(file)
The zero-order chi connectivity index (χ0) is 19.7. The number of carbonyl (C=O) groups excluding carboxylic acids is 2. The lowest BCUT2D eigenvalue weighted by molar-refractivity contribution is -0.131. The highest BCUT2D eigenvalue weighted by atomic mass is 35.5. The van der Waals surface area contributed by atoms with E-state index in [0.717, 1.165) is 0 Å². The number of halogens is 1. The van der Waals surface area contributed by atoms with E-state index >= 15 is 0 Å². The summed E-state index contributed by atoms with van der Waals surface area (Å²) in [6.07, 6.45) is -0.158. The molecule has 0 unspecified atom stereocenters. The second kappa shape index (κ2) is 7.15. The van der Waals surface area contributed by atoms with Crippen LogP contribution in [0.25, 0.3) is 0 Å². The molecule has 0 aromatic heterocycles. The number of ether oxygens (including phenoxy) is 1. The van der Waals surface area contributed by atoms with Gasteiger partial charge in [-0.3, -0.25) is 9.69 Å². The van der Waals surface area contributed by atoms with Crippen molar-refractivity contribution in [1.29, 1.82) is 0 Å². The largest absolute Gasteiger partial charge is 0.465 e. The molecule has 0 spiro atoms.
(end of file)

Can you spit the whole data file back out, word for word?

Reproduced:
The zero-order chi connectivity index (χ0) is 19.7. The number of carbonyl (C=O) groups excluding carboxylic acids is 2. The lowest BCUT2D eigenvalue weighted by molar-refractivity contribution is -0.131. The highest BCUT2D eigenvalue weighted by atomic mass is 35.5. The van der Waals surface area contributed by atoms with E-state index in [0.717, 1.165) is 0 Å². The number of halogens is 1. The van der Waals surface area contributed by atoms with E-state index >= 15 is 0 Å². The summed E-state index contributed by atoms with van der Waals surface area (Å²) in [6.07, 6.45) is -0.158. The molecule has 0 unspecified atom stereocenters. The second kappa shape index (κ2) is 7.15. The van der Waals surface area contributed by atoms with Crippen LogP contribution in [0.25, 0.3) is 0 Å². The molecule has 0 aromatic heterocycles. The number of ether oxygens (including phenoxy) is 1. The van der Waals surface area contributed by atoms with Gasteiger partial charge in [-0.3, -0.25) is 9.69 Å². The van der Waals surface area contributed by atoms with Crippen molar-refractivity contribution in [1.29, 1.82) is 0 Å². The largest absolute Gasteiger partial charge is 0.465 e. The molecule has 0 spiro atoms.